What FoodAnthropology is Reading Now: November 29th Edition

November 29, 2015: Once again, there were more great food reads this week than could be included in one post. Here were some of my favorites. If you would like to share an article with other FoodAnthropology readers, please email it to LaurenRMoore@uky.edu.

There was an article about the decline in breakfast cereal consumption in the United States, as children identify less strongly with cereal characters and health trends favor Greek yogurt and hot cereals: Breakfast Cereal’s Last Gasp

I recently discovered the work of Michael Twitty, who is a scholar of “the foodways of Africa, enslaved African Americans…and the African and Jewish diasporas” and has a fantastic blog, Afroculinaria. Two pieces I enjoyed this week were A People’s History of Cornbread Stuffing, written for Vice with a companion post with pictures on Twitty’s blog. Then, for some Thanksgiving-related humor, Twitty also authored the satire post How to Survive Black Thanksgiving as a Non-Black Guest.

Through Twitty’s work, I discovered Vice’s food channel Munchies, which offers a satisfying array of deep-diving journalism, recipes, and entertaining pop articles (recovering from stressful holiday travel? You might sympathize with this woman who drank a whole bottle of cognac rather than surrender it to the TSA). Of their more serious work, there was a recent piece titled Cooking with Muxes, Mexico’s Third Gender, and a look at The Silent Epidemic Behind Nicaragua’s Rum.

The New York Times reported on recent genetic work suggesting that agriculture did more than increase rates of malnutrition and infectious disease. It has also been linked to broader DNA changes, including changes that altered height and skin color: Agriculture Linked to DNA Changes in Ancient Europe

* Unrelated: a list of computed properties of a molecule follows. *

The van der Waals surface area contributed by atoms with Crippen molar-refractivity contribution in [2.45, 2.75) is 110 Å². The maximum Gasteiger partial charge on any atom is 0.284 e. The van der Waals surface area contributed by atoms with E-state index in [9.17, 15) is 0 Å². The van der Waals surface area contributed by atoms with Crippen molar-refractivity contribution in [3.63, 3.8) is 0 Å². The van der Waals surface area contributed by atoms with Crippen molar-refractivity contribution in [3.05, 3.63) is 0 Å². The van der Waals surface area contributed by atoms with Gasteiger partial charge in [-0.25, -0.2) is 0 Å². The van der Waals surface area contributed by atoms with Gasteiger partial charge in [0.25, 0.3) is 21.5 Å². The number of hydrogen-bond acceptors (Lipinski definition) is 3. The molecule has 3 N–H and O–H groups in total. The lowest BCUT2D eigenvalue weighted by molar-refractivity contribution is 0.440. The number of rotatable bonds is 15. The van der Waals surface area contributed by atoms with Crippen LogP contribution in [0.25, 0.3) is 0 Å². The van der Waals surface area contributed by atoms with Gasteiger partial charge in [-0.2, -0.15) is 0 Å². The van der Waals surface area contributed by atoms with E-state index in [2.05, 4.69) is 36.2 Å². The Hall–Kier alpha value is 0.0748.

There were two great pieces about the history of leftovers–first, An Economic History of Leftovers written by historian Helen Veit at The Atlantic. Then, Dr. Viet was interviewed at FoodTank about her work: Researching the Remains: A Leftovers Q&A with Food Historian Helen Veit

Treehugger profiled a new agricultural robot that uses environmental sensors to monitor plants and weed fields: This car-sized autonomous farm robot smashes weeds to death

Though it was released last year, readers may still be interested in this podcast on The Anthropology of Pie, by Stuff Mom Never Told You.

Sociological Images, at The Society Pages, the fantastic and prolific sociology blog, pulled up an old piece for their “Flashback Friday” series that may still be of interest here: Anorexia Mirabilis: Fasting in Victorian England and modern India. They also posted 23 Thanksgiving Food Facts, for fun.

Food writer Elizabeth G. Dunn wrote about The Myth of Easy Cooking, offering a brief history of the cookbook industry and the contemporary intersection of busy lives and a “food culture” in which an iceberg lettuce chopped and tossed with mayonnaise (quick cooking from the 1950s–and truly easy) is unacceptable.

With criticism for research that strategically downplayed the role of Coca-Cola’s sugary beverages in obesity, there was news that Coke’s top scientist is stepping down: Coke’s Chief Scientist, Who Orchestrated Obesity Research, Is Leaving

Finally, there was a piece in The New Yorker about Asian-American cooking that profiled several cookbooks and  an upcoming PBS documentary Off the Menu, and reflects on the role of cookbooks in our lives. The author writes, “the belief that we can better understand one another by eating each other’s food quietly underwrites an increasingly expansive vision of American cuisine. Whether we can actually consume our way to cultural comprehension is, of course, another question entirely. And what if it’s your own culture you’re trying to understand?”: Chinese Food and the Joy of Inauthentic Cooking

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